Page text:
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After a meeting with his superiors at the batting cages, Reiji learns about MDMA, a new drug being sold to Japanese youth on the internet under the guise as diet pills. Reiji, because of his absolute love for justice, is determined to expose the Sukiya-kai’s drug operation. Reiji accompanies Masaya to the “True Love” club and is surprised to see his old-girlfriend, Junna, there working there under an alias.

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She tells him that his private commander, Kazumi, told her that Reiji would be at the club. Masaya breaks up their reunion by misunderstanding their conversation and subsequently pulling out his penis to show Junna that yakuza keep their privates very clean. Meanwhile, a rival yakuza gang-leader, Issei Nekozawa (Takashi Okamura), tries to rape Junna so Reiji beats him up and calls him “bowling ball head” because Issei is bald (this is the first of numerous puns involving baldness that pepper every further encounter with Issei in Mole Song). Issei’s gang enjoys a peaceful treaty with the Sakiya-kai but was secretly ordered by his superior to start a war between the two gangs. Reiji must prevent Masaya from killing Issei to avoid starting a war so he distracts him by saying a few more puns concerning his baldness. Like Reiji and Masaya, Issei fashions himself after an animal symbol, the cat, finishing most of his sentences off with “meow” and latter, sharpening his fake, diamond teeth to points. A mole versus cat fight ensues with Reiji successfully avoiding an all out war between the two gangs.

The first act sets up a cop and gangster thriller in the vein of The Departed (2006) and Donnie Brasco (1997) in storyline and Neveldine-Taylor/Seijun Suzuki in tone and execution. Most of the high-points in Mole Song include the absurd overacting, the numerous sight-gags, the zany action set-pieces, and the impossible-to-predict storyline. For those familiar with Miike’s work, Mole Song is similar to his video game adaptation Like a Dragon (2007) and his DTV Full Metal Yakuza (1997). I especially enjoyed the visuals in the film which use don’t even try to emulate the look of film but fully utilize all of the potentials available to make every image nearly jump off the screen. The flamboyant costumes and bright neon lights in the sets are garishly photographed, not shying away from the comic book roots of the film. The frequent use of flashbacks, stream-of-consciousness cut-scenes, two-dimensional interludes and Reiji’s voice-over make this movie feel like a comic back and comes a lot closer than more popular comic book adaptations to transposing comic book storytelling methods to cinema. Miike doesn’t forgo the techniques specific to cinema and replace them comic book style images (like say Ang Lee’s Hulk (2003) or Walter Hill’s recut of The Warriors (2005) released on DVD). Miike brings comic book storytelling to cinema by using simple editing techniques that juxtapose past and present; the imaginary and reality; and dialogue with voice-over. Once more, Miike doesn’t shy away from including some of the more ridiculous elements of the source material — including Masaya being turned into a cyborg after being maimed in a shootout or the dog drug-traffickers that carry bags of MDMA strapped to their bodies as they swim to the docks in the final action set-piece.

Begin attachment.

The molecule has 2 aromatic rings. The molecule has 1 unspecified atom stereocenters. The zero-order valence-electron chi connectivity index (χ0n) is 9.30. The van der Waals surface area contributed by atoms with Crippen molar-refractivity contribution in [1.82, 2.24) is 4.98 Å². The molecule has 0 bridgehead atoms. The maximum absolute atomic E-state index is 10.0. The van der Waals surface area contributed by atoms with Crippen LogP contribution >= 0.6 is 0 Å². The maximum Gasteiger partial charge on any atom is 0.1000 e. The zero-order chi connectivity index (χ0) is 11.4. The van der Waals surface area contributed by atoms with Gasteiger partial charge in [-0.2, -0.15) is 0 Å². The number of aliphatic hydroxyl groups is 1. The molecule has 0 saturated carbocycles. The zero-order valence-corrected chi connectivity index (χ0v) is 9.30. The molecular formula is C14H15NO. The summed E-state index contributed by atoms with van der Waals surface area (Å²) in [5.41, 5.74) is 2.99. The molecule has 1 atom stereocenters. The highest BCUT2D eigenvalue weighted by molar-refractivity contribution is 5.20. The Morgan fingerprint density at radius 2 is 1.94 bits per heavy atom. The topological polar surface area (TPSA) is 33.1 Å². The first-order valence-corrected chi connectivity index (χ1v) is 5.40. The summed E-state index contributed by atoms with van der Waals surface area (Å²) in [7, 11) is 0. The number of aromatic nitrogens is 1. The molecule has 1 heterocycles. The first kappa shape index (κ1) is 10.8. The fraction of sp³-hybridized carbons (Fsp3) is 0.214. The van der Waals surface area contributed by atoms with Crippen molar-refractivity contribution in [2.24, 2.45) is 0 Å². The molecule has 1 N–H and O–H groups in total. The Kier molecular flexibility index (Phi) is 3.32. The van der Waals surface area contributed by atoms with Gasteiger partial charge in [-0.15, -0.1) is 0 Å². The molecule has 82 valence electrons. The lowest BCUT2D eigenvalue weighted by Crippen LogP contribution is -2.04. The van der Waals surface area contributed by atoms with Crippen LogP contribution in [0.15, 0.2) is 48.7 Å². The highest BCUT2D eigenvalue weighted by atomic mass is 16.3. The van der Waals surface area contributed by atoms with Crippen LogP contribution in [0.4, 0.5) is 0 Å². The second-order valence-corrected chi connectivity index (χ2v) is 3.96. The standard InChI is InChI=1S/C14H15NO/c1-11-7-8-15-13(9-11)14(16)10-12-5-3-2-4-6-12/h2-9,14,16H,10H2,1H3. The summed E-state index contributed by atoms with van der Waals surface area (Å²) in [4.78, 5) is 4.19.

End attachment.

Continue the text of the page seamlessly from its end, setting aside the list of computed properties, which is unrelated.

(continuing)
Mole Song is one of Miike’s most entertaining films in years and one that I welcome after seeing a series of consecutive releases (13 Assassins (2010), Hara-kiri: death of a samurai (2011) and Shield of Straw (2013)) that were good but had very little if any of Miike’s off-beat comic sensibilities. This work also adds to Miike’s already rich yakuza filmography where each yakuza film he directs seemingly rewrites the rules for the genre.